Uniform Pricing Within and Across Regions: New Evidence from Argentina

We compile a new database of grocery prices in Argentina, with over 9 million observations per day. Our main novel finding is that product prices almost do not vary within stores of a chain (i.e., uniform pricing). We also find that prices do not change significantly with regional conditions or shocks, particularly so for chains that operate in many regions. To study the impact of uniform pricing on both consumers and firms, this paper uses a tractable model based on the trade literature. Motivated by our empirical findings, each firm has to set the same price in both regions. Relative to a counterfactual in which firms can set different prices across regions (i.e., flexible pricing), uniform pricing reduces firms’ profits by 0.4%. Consumers, however, prefer uniform pricing and are willing to give up 6.7% of their income to avoid flexible pricing in the baseline model. The effect on consumers, however, depends on how much uniform pricing limits firms’ power to extract consumer surplus and how heterogeneous the regions are.

International Credit Markets and Global Business Cycles

This paper stresses a new channel through which global financial linkages contribute to the co-movement in economic activity across countries. We show in a two-country setting with borrowing constraints that international credit markets are subject to self-fulfilling variations in the world real interest rate. Those expectation-driven changes in the borrowing cost in turn act as global shocks that induce strong cross-country co-movements in both financial and real variables (such as asset prices, GDP, consumption, investment and employment). When firms around the world benefit from unexpectedly low debt repayments today, they borrow and invest more, which leads to excessive supply of collateral and of loanable funds at a low interest rate, thus fueling a boom in both home and foreign economies. As a consequence, business cycles are synchronized internationally. Such a stylized model thus offers one way to rationalize both the existence of world business-cycle factor documented by recent empirical studies through dynamic factor analysis and such a factor’s intimate link to global financial markets.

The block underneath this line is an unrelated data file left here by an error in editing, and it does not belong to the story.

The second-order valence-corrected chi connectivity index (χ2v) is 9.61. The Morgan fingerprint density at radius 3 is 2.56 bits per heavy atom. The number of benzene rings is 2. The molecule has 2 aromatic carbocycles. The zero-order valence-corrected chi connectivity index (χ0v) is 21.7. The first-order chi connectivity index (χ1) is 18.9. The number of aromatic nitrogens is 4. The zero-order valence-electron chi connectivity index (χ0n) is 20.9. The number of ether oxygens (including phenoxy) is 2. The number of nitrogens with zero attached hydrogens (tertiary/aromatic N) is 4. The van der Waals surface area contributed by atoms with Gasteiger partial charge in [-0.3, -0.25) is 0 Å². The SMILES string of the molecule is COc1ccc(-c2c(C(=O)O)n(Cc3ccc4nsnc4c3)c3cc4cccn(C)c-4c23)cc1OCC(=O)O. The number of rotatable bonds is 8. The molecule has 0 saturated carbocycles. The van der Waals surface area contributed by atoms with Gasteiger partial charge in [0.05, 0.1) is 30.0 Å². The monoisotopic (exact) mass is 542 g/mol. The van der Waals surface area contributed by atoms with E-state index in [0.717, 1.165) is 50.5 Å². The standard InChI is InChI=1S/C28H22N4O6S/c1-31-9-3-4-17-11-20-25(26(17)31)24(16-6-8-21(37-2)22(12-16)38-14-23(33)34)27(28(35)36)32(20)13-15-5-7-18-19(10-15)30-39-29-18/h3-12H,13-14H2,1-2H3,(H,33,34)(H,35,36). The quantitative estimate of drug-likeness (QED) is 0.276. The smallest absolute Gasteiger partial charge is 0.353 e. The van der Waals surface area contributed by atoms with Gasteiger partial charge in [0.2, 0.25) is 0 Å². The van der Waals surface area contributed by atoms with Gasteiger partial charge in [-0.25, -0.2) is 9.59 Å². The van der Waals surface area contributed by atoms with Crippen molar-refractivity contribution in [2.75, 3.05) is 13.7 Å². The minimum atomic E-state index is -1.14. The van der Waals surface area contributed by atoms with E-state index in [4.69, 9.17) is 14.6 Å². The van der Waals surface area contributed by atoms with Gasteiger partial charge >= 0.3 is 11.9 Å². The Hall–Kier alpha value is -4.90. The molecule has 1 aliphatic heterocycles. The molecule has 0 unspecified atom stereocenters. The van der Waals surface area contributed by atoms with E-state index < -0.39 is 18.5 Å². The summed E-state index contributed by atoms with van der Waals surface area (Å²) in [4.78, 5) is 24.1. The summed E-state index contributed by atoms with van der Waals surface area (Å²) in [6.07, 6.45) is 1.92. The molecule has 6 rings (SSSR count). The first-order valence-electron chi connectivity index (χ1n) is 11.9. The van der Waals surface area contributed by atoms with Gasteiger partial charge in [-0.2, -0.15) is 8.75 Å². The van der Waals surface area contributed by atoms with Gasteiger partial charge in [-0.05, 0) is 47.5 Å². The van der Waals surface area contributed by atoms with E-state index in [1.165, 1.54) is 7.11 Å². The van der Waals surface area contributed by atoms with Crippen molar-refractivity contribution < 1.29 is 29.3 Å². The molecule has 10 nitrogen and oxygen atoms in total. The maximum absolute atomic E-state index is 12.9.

Long and Plosser Meet Bewley and Lucas

We develop a N-sector business cycle network model a la Long and Plosser (1983), featuring heterogenous money demand a la Bewley (1980) and Lucas (1980). Despite incomplete markets and a well-defined distribution of real money balances across heteroge-neous households, the enriched N-sector network model remains analytically tractable with closed-form solutions up to the aggregate level. Relying on the tractability, we establish several important results: (i) The economys input-output network linkages become en-dogenously time-varying over the business cyclethanks to the influence of the endogenous distribution of money demand on cross-sector allocations of commodities. (ii) Despite flex-ible prices, money is neither neutral nor superneutral and transitory monetary injections can generate highly persistent effects on sectoral output, thanks to the time-varying distri-bution of money demand and its effect on input-output coefficients. (iii) Although money injection is distributed equally across households by design, the real effects are asymmetric across production sectors, e.g., the impact of money is strongest on downstream sectors that purchase intermediate goods from the rest of the economy, but weakest on upstream sectors that supply intermediate goods to the other sectors, in sharp contrast to the case of sectoral technology shocks and government spending shocks. Our model also shows that movements in the distribution of money demand could be an important source of the measured labor wedge documented by the business cycle accounting literature.

National and Regional Housing Vacancy: Insights Using Markov-switching Models

We examine homeowner vacancy rates over time and space using Markov-switching models. Our theoretical analysis extends the Wheaton (1990) search and matching model for housing by incorporating regime-switching behavior and interregional spillovers. Our approach is strongly supported by our empirical results. Estimations, using constant-only as well as Vector Autoregressions, allow us to examine differences in vacancy rates as well as explore the possibility of asymmetries within and across housing markets, depending on the state/regime (e.g., low or high vacancy) of a given housing market. Estimated vacancy rates, conditional on the vacancy regime, which are found to be persistent, vary across regions in all Markov-Switching Vector Autoregression (MS-VAR) models. Models allowing for interregional effects via lagged vacancy rates and controls relating to migration tend to perform better than models lacking this feature. These models track vacancies well. Noteworthy is their performance during the Great Recession/Financial Crisis. The importance and diversity of interregional effects are demonstrated, and vacancies in a specific Census region are affected by vacancies in other regions. Moreover, the sizes of these effects depend on the vacancy state of the specific region.